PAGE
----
If the other driver is uninsured or doesn't have enough coverage to pay your bills, then underinsured or uninsured motorist coverage in your own insurance will cover it.
If it is your fault, your insurance will take care of it. If you are unsure about your rights and obligations lawyers for motor vehicle accidents are available to help you.
- Injuries sustained by the other driver and passengers. Bodily injury will be used in this case, but it won't cover for injuries the passengers in your car sustain.
- The damage to their car to the limits of the liability coverage.
- Your own car damage, depending on its current market value
- Your medical bills. It will pay for the injuries related to the crash, depending on the limits of your PIP coverage or medical payments.
4. Contact Your Insurance Company
It would help if you were the first to report the accident to your insurance company. It would be best if you did not wait too long until the other driver calls to make a claim. Telling your insurance company and giving them all the details will give them a head start in building your claim. Whether the accident seems minor, it is essential to call them. This is a crucial step because it provides protection. Sometimes the effect of an accident may take time to present itself, and the injuries may require an insurance provider way later. Failing to report may put you at risk of not getting compensation.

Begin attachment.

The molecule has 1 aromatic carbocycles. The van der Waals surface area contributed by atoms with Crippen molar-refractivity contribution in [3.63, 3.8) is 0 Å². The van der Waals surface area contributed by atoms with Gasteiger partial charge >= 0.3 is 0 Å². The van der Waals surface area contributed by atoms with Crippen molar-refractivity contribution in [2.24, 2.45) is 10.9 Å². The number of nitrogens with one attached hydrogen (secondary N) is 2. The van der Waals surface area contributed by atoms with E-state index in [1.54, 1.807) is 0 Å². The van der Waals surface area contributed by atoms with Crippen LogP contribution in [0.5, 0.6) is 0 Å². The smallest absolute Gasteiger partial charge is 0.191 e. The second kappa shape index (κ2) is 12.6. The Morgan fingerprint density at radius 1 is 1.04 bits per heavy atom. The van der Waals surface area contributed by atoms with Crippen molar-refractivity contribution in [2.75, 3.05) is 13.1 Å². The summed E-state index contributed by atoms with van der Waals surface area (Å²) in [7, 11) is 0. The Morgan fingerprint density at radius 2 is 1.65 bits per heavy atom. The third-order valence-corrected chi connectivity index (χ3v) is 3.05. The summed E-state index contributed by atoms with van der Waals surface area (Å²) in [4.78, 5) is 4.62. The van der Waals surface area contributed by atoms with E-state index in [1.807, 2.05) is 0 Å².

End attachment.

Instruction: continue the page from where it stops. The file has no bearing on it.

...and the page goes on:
5. Document Everything.
You need to record everything that happened in the scene diligently. You never know; the other driver may slap a lawsuit in your face. So, this step will keep you protected. The following things should be captured. Gather and maintain the following record:
- Damage reports and receipts used for repairs of the motor vehicle.
- Any police reports related to your accident
- All medical records. It can be from the emergency room or from your doctor, relevant treatment records and hospital bills, and any other specialist you visit after the accident.
- How has the accident affected your income or work? It should show the time you took off work to go for the appointments related to the accident and how the injuries from the accident affected your job.
6. Fix The Car.
You should only fix the car after the doctor clears you. If you don't have an alternative method of transport, you can get quotes to fix the car. But be sure to talk to your insurance company or lawyer first. Otherwise, wait for the settlement to do your repairs.
Since most accident injuries don't show up immediately, it is vital to go to the hospital for a complete evaluation. You might not experience the pain immediately because of all the adrenaline or shock. Taking your time before accepting any claims from insurance companies is also essential. The amount of money they offer for a settlement is enormous, but they absolve themselves from any future cost. Before signing anything, confer with an attorney to see if it is a fair settlement.